Evolving PHP

  107079
September 13, 2019 14:10 rasmus@lerdorf.com (Rasmus Lerdorf)
Lots of drama on internals lately. Not that different from 15-20 years ago.
A couple of things to keep in mind for everyone.

It is not that hard to write a tool that perfectly fits your own needs and
people who are very similar to you in terms of skillset, background and
overall experience. What PHP has always strived to do is to be much broader
than that. Writing a tool that is very approachable to beginners that can
still scale to some of the largest sites in the world is a much harder and
more interesting problem and requires some compromises on both ends.

The people writing the code get to call the shots, for better or worse. In
the beginning I called all the shots. As more people started to contribute
it took me a while to let go and accept contributions I didn't agree with.
We wouldn't be here today if I hadn't done that.

-Rasmus
  107081
September 13, 2019 14:57 cschneid@cschneid.com (Christian Schneider)
Am 13.09.2019 um 16:10 schrieb Rasmus Lerdorf <rasmus@lerdorf.com>:
> The people writing the code get to call the shots, for better or worse.
There's some caveats with this: 1) What does "write the code" mean? What is the threshold when I can take over a project? 2) With a bigger user-base there is also bigger responsibility. So things are a bit different than 15 years ago. 3) PHP used to be more like Linus' "WE DO NOT BREAK USERSPACE!" ("...without *major* benefit" in the PHP case) and I wonder when we abandoned this maxim. - Chris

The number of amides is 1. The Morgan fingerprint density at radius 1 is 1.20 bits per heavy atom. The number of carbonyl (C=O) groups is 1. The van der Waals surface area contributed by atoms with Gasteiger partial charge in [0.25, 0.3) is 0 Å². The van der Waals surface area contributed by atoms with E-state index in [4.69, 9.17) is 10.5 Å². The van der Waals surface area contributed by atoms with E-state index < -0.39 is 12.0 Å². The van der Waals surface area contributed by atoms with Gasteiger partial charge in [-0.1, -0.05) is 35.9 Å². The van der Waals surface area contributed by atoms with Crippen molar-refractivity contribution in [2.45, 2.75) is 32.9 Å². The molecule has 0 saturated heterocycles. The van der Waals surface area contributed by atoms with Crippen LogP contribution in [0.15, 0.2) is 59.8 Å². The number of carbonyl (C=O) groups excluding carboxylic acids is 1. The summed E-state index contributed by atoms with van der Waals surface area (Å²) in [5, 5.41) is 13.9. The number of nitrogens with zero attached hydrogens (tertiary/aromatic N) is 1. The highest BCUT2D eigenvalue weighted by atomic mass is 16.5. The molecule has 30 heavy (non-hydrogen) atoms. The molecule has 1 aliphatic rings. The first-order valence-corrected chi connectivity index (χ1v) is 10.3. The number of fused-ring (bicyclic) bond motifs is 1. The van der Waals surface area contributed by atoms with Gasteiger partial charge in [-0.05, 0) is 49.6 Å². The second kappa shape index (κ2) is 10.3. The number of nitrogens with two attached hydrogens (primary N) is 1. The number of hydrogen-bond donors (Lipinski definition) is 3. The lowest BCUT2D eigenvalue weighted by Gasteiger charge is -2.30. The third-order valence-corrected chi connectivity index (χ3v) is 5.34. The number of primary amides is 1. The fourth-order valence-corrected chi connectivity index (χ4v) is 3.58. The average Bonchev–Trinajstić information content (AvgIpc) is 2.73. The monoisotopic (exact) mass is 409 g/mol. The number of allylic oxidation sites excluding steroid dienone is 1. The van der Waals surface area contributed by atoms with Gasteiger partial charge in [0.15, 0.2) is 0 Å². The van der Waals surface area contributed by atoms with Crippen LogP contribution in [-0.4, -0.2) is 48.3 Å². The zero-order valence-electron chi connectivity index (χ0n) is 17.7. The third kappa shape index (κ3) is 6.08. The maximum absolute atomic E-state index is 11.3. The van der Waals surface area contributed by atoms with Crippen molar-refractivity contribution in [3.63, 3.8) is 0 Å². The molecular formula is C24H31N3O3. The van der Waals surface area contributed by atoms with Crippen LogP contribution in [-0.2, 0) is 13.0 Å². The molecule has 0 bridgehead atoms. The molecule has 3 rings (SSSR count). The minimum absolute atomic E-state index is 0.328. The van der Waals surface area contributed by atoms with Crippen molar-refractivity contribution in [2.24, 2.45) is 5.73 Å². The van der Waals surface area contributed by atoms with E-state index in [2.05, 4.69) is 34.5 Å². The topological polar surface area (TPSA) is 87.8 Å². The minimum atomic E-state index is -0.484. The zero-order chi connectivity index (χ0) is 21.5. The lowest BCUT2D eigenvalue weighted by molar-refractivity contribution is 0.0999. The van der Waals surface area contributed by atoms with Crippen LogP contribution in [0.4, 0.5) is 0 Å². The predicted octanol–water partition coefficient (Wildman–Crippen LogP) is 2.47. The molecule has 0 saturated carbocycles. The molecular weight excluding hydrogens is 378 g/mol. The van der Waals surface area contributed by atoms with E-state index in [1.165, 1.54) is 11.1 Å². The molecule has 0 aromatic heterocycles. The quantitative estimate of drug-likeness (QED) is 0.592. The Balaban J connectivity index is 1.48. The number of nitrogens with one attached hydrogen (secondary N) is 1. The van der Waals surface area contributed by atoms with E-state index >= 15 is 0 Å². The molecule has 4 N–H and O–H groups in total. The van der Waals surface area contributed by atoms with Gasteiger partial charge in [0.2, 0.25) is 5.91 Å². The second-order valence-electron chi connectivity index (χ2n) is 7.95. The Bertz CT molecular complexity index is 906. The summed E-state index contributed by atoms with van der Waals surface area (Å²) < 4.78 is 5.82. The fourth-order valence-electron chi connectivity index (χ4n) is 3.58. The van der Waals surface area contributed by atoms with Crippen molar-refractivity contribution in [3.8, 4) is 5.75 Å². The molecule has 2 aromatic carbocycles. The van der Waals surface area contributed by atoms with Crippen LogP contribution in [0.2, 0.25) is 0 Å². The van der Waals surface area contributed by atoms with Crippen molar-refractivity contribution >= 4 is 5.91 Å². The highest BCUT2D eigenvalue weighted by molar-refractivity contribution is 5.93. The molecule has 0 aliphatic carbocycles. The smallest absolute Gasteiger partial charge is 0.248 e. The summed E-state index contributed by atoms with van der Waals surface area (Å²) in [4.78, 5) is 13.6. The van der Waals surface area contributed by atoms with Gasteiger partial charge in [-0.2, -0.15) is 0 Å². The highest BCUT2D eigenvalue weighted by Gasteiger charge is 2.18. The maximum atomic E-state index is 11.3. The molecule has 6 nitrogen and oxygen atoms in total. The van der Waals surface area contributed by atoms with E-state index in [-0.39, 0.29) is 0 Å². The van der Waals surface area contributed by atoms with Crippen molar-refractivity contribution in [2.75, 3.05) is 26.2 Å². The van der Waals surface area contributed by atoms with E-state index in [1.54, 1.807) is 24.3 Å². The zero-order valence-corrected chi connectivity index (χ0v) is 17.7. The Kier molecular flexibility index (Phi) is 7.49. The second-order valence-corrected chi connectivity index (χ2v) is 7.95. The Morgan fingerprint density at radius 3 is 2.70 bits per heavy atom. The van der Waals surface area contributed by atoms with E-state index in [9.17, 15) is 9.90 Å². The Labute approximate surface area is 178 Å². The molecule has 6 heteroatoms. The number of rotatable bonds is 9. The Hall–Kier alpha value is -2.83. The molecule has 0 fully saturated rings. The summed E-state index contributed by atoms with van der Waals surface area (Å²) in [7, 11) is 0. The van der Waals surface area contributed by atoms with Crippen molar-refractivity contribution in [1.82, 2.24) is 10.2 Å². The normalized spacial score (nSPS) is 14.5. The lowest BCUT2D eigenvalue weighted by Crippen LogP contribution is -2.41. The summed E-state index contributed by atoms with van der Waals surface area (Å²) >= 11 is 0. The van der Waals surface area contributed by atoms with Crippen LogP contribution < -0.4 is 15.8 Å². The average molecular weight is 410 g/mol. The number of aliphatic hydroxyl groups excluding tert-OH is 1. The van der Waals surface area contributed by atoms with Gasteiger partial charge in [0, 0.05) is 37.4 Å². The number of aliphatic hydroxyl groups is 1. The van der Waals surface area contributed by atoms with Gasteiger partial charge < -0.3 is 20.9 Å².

107082
September 13, 2019 15:02 oludonsexy@gmail.com (Olumide Samson)
On Fri, Sep 13, 2019, 3:10 PM Rasmus Lerdorf <rasmus@lerdorf.com> wrote:

> Lots of drama on internals lately. Not that different from 15-20 years ago. > A couple of things to keep in mind for everyone. > > It is not that hard to write a tool that perfectly fits your own needs and > people who are very similar to you in terms of skillset, background and > overall experience. What PHP has always strived to do is to be much broader > than that. Writing a tool that is very approachable to beginners that can > still scale to some of the largest sites in the world is a much harder and > more interesting problem and requires some compromises on both ends. > > The people writing the code get to call the shots, for better or worse. In > the beginning I called all the shots. As more people started to contribute > it took me a while to let go and accept contributions I didn't agree with. > We wouldn't be here today if I hadn't done that.